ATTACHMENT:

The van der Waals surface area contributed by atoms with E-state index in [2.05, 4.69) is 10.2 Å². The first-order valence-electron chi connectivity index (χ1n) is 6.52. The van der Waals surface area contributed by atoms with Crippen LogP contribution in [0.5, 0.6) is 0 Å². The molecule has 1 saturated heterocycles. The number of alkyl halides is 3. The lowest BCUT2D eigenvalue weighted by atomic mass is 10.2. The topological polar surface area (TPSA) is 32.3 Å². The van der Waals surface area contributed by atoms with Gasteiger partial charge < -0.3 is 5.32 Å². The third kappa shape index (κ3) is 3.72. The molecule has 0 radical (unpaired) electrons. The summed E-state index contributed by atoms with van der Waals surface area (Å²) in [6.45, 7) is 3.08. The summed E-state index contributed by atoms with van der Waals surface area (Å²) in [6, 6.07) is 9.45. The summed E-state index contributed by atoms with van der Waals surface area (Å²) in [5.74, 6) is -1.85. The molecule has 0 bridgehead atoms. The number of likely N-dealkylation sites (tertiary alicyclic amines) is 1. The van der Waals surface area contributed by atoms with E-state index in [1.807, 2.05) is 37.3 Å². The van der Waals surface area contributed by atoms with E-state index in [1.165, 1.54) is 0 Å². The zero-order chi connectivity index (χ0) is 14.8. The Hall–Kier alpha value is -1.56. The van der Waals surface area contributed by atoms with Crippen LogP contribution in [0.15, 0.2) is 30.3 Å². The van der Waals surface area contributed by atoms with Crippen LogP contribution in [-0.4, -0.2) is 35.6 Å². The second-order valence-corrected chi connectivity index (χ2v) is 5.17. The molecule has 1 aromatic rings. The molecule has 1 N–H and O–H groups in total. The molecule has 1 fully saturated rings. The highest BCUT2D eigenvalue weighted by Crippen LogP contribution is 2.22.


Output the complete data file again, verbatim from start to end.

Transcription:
The van der Waals surface area contributed by atoms with E-state index in [2.05, 4.69) is 10.2 Å². The first-order valence-electron chi connectivity index (χ1n) is 6.52. The van der Waals surface area contributed by atoms with Crippen LogP contribution in [0.5, 0.6) is 0 Å². The molecule has 1 saturated heterocycles. The number of alkyl halides is 3. The lowest BCUT2D eigenvalue weighted by atomic mass is 10.2. The topological polar surface area (TPSA) is 32.3 Å². The van der Waals surface area contributed by atoms with Gasteiger partial charge < -0.3 is 5.32 Å². The third kappa shape index (κ3) is 3.72. The molecule has 0 radical (unpaired) electrons. The summed E-state index contributed by atoms with van der Waals surface area (Å²) in [6.45, 7) is 3.08. The summed E-state index contributed by atoms with van der Waals surface area (Å²) in [6, 6.07) is 9.45. The summed E-state index contributed by atoms with van der Waals surface area (Å²) in [5.74, 6) is -1.85. The molecule has 0 bridgehead atoms. The number of likely N-dealkylation sites (tertiary alicyclic amines) is 1. The van der Waals surface area contributed by atoms with E-state index in [1.807, 2.05) is 37.3 Å². The van der Waals surface area contributed by atoms with E-state index in [1.165, 1.54) is 0 Å². The zero-order chi connectivity index (χ0) is 14.8. The Hall–Kier alpha value is -1.56. The van der Waals surface area contributed by atoms with Crippen LogP contribution in [0.15, 0.2) is 30.3 Å². The van der Waals surface area contributed by atoms with Crippen LogP contribution in [-0.4, -0.2) is 35.6 Å². The second-order valence-corrected chi connectivity index (χ2v) is 5.17. The molecule has 1 aromatic rings. The molecule has 1 N–H and O–H groups in total. The molecule has 1 fully saturated rings. The highest BCUT2D eigenvalue weighted by Crippen LogP contribution is 2.22.